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Hoffmann, R. A wiki for the life sciences where authorship matters. Nature Genetics (2008)

Signal therapy of human pancreatic cancer and NF1-deficient breast cancer xenograft in mice by a combination of PP1 and GL-2003, anti-PAK1 drugs (Tyr-kinase inhibitors).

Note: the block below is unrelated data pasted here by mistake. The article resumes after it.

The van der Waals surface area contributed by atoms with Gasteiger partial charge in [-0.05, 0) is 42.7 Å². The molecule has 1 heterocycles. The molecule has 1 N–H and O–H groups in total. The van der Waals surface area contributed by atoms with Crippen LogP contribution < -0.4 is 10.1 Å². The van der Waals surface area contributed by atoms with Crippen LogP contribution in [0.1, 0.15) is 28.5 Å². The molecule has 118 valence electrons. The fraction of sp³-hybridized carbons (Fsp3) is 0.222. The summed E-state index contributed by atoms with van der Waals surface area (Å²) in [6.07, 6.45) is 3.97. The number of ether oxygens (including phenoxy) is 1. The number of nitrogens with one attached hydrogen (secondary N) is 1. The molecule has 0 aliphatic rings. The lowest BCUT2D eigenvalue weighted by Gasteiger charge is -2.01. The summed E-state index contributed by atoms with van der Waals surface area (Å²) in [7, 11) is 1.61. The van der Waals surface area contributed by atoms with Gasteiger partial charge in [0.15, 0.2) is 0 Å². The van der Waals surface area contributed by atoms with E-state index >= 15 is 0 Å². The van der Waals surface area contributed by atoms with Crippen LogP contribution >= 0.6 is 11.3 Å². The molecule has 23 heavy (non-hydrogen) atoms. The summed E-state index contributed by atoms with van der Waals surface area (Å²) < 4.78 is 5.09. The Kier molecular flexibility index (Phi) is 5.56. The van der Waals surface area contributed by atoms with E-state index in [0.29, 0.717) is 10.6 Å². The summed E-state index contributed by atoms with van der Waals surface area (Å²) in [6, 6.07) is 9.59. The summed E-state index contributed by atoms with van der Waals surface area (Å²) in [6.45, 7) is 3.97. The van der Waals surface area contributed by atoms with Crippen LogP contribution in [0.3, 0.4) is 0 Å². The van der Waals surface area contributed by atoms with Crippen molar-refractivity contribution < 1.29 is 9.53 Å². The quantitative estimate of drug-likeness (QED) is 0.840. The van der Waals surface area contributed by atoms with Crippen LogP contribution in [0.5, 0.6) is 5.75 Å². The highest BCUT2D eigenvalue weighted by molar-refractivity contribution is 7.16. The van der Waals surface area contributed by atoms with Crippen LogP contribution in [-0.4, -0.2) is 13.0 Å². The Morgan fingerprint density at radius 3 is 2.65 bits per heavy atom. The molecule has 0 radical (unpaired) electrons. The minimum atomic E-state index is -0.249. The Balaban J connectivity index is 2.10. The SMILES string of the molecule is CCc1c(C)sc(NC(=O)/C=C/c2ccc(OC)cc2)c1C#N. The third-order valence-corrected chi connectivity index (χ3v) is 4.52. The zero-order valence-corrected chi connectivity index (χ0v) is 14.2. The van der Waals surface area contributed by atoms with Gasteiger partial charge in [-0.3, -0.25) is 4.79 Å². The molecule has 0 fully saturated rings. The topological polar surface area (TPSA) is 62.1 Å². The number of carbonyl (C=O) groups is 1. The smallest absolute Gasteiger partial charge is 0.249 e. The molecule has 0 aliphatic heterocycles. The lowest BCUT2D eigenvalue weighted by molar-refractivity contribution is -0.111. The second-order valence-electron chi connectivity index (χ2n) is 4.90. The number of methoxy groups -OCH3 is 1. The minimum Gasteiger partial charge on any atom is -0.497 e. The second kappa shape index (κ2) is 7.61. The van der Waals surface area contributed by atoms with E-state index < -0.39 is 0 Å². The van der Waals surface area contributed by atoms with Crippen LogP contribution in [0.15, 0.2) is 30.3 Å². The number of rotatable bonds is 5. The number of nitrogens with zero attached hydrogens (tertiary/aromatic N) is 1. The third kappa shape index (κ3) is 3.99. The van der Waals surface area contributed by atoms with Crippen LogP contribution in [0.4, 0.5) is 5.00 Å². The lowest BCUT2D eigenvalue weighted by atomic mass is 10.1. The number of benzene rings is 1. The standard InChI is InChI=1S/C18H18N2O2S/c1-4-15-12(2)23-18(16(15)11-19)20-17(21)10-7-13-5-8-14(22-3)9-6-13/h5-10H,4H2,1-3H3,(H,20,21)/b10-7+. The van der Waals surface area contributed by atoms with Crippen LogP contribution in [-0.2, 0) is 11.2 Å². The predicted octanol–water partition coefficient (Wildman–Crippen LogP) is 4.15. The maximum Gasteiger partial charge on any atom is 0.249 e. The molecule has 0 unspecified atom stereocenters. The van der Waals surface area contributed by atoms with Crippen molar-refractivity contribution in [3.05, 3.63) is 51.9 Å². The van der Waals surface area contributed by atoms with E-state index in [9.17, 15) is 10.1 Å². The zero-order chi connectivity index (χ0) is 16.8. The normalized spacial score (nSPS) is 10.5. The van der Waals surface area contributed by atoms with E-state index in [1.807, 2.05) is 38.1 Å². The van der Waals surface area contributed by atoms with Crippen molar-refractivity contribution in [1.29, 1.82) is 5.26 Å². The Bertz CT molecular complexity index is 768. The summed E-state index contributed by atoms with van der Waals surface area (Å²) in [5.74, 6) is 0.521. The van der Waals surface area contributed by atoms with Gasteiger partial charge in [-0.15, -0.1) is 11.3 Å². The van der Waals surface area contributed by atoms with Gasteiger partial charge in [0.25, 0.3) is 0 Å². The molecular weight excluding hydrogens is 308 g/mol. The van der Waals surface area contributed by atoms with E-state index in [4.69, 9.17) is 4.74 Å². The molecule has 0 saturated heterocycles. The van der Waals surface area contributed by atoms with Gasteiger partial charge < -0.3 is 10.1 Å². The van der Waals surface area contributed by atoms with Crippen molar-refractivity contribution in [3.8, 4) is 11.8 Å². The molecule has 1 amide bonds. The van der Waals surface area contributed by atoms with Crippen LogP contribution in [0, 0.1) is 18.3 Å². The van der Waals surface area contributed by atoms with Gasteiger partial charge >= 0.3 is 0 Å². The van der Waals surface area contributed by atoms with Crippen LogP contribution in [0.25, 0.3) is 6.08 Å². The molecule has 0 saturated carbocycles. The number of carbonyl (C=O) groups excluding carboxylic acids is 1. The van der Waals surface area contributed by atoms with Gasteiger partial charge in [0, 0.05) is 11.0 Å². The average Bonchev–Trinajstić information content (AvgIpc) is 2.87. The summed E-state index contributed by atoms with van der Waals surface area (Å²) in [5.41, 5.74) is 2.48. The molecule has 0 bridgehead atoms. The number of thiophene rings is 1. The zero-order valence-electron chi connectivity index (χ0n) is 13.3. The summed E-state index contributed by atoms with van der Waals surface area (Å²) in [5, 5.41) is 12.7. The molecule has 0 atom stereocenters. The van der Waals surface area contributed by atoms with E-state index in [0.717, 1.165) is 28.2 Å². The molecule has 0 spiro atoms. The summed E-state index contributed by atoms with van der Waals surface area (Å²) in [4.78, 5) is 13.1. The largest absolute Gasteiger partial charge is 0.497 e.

The majority of cancers are caused by mutations of a few signal transducers such as the GTPase RAS, the kinase Src and the tumor suppressor p53. Thus, a group of specific chemical compounds called 'signal therapeutics', that block or reverse selectively these abnormally activated signaling pathways would be very useful for the treatment of these signally disordered cancers. More than 90% of human pancreatic cancers are associated with oncogenic mutations of RAS, in particular K-RAS at codon 12. We have previously shown that, PAK1, the Rac/CDC42-dependent Ser/Thr kinase, is essential for RAS/estrogen-induced transformation and neurofibromatosis (NF). Furthermore, we and others have demonstrated that the growth of mouse RAS-induced sarcomas allografts in mice is almost completely suppressed by either FK228 or a combination of two complimentary Tyr-kinase inhibitors, PP1 and AG 879, all of which block the RAS-induced activation of PAK1. Since, so far no effective therapeutic is available for the treatment of pancreatic cancer patients, we have examined the therapeutic potential of either FK228, the combination of these two Tyr-kinase inhibitors or GL-2003, a water-soluble derivative of AG 879, on human pancreatic cancer (Capan-1) xenograft in mice. Among these PAK1-blocking approaches, the PP1/GL-2003 combination is the most effective in the therapy of this cancer xenograft model. Its therapeutic potential is equivalent to those of gemcitabine and kigamicin D which suppress by 70-80% the growth of a similar human pancreatic cancer xenograft model. Also, this PP1/GL-2003 combination therapy has been proven to be very effective to suppress the estrogen-independent growth of an NF1-deficient multidrug/FK228-resistant human breast cancer (MDA-MB-231) xenograft in mice.[1]


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